Fair enough, but part of that transaction is being mature enough to be honest about what the company has done rather than just being a shiat-throwing monkey.


Making whole those who were farked over should not absolve an entity of the legal (civil and criminal) responsibilities of said fark up.

If a person gets hammered and causes a massive car accident, should they be excused of criminal prosecution if they paid to everyone's repair and medical bills?
 
2013-01-31 12:45:49 PM

max_pooper: If a person gets hammered and causes a massive car accident, should they be excused of criminal prosecution if they paid to everyone's repair and medical bills?


Not necessarily. But if it's a choice between jailing them and letting them stick around so they CAN pay restitution I bet the affected families would choose the latter.
 
2013-01-31 12:48:41 PM

max_pooper: Making whole those who were farked over should not absolve an entity of the legal (civil and criminal) responsibilities of said fark up.


how is that in any way relevant to the facts of this case? if they were absolved of civil and criminal liability they wouldn't be paying a settlement or still on the hook for civil liabilities. in addition, individuals who can be shown to have been directly involved with the criminal misdeeds are being charged with such. compared to lehman or any of the other economy-destroying bad-actors that led to the 2008 meltdown, this is a sterling example of justice against corporate malfeasance.
 
2013-01-31 12:49:17 PM

limeyfellow: thomps: there's also criminal charges against individuals, an agreed $500M SEC fine and they're still fighting civil claims by the DoJ for damages that could be in the range of an additional $5-$20 billion.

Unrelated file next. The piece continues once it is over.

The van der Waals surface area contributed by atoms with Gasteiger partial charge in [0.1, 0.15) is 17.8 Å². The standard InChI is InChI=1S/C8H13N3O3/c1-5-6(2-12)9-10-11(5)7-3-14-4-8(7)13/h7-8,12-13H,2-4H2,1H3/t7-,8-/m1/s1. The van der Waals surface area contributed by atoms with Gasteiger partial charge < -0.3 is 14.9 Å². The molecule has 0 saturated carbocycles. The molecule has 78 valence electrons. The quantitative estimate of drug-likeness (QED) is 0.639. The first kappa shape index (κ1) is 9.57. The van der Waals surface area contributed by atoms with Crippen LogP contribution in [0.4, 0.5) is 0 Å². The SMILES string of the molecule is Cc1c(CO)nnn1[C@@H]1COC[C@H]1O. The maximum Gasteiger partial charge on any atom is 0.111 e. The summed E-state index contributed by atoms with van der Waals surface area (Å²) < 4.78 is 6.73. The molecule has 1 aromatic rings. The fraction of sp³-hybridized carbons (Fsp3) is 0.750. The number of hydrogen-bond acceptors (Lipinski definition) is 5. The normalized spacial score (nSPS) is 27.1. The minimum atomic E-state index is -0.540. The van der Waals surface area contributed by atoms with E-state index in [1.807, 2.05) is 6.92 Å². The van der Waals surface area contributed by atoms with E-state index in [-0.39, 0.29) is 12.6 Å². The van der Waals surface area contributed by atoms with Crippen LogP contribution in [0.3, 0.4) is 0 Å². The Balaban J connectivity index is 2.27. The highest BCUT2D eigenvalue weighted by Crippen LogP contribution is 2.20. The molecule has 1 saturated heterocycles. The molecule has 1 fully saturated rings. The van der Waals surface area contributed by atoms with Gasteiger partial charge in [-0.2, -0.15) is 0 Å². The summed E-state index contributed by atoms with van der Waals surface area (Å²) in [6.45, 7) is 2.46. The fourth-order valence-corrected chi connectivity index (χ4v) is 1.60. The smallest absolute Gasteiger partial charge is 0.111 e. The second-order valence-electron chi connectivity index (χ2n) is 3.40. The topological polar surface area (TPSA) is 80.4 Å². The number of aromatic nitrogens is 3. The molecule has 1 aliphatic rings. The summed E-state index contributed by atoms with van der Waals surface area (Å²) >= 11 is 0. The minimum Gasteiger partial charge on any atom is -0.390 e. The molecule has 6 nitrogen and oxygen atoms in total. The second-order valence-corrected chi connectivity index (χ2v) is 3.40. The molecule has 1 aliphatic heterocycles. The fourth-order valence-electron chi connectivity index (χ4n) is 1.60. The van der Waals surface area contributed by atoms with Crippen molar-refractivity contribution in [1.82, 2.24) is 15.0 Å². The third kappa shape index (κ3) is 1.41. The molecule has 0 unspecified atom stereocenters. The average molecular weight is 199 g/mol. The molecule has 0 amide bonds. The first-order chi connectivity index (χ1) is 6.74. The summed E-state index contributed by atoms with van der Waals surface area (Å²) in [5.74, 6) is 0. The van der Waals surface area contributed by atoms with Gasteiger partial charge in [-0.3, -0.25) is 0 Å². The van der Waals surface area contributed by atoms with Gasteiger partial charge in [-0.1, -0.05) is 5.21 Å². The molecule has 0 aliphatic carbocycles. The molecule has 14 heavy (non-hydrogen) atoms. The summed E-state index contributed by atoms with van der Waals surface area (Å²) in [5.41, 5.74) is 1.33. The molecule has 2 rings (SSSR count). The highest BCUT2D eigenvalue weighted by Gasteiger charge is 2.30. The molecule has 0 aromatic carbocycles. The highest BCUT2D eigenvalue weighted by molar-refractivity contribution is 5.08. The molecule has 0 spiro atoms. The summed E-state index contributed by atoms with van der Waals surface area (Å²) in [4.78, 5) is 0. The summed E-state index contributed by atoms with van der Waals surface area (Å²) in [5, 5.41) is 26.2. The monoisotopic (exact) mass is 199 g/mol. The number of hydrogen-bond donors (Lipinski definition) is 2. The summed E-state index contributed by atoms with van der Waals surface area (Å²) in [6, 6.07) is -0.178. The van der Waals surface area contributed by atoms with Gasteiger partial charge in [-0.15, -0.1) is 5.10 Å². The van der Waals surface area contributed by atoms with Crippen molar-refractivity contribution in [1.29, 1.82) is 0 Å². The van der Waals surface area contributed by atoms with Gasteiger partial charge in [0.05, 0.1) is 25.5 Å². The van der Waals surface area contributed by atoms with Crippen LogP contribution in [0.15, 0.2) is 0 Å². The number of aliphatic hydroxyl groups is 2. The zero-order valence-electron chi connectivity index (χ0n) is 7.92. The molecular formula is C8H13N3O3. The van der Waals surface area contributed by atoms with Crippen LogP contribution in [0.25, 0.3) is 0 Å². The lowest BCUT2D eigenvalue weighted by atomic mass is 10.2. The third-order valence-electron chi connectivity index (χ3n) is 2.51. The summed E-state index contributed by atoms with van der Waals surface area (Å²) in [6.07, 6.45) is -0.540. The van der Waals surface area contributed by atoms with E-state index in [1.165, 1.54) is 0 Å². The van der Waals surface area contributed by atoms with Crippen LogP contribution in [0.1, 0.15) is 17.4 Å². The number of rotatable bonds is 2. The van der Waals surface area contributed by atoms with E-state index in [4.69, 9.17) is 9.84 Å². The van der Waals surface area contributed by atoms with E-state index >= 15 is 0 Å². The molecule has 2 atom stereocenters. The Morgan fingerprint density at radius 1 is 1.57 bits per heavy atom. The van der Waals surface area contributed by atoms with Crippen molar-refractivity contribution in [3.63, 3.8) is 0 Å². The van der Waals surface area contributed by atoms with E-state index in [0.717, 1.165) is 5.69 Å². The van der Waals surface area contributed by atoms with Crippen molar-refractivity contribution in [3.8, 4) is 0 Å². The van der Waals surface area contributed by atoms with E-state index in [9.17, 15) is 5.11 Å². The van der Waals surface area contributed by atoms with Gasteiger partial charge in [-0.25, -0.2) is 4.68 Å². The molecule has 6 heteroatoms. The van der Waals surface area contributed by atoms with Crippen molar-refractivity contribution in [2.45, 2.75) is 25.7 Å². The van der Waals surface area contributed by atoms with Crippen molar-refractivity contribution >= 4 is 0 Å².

So in the end, 3 weeks worth of profit. They must be terrified.


Actually, when all is said and done, thanks to fines and settlements, BP will have lost about 1/3 of its value over the Deepwater Horizon accident-but don't cry too hard for them that means they are worth about $120 billion down from $180 billion.

still since the company has now plead guilty to manslaughter, does that mean they get to add a tattooed tear to the company logo?
 
2013-01-31 12:50:42 PM

JohnBigBootay: max_pooper: If a person gets hammered and causes a massive car accident, should they be excused of criminal prosecution if they paid to everyone's repair and medical bills?

Not necessarily. But if it's a choice between jailing them and letting them stick around so they CAN pay restitution I bet the affected families would choose the latter.


Yes, because this fine which equates to a small percentage of the company's operating budget will not allow them to ever pay restitution.
 
2013-01-31 12:52:18 PM

JohnBigBootay: Marcus Aurelius: That's more than 1% of their annual income.  This is truly a devastating lesson for them.  I wonder if the judge would give me the same draconian punishment for manslaughter charges.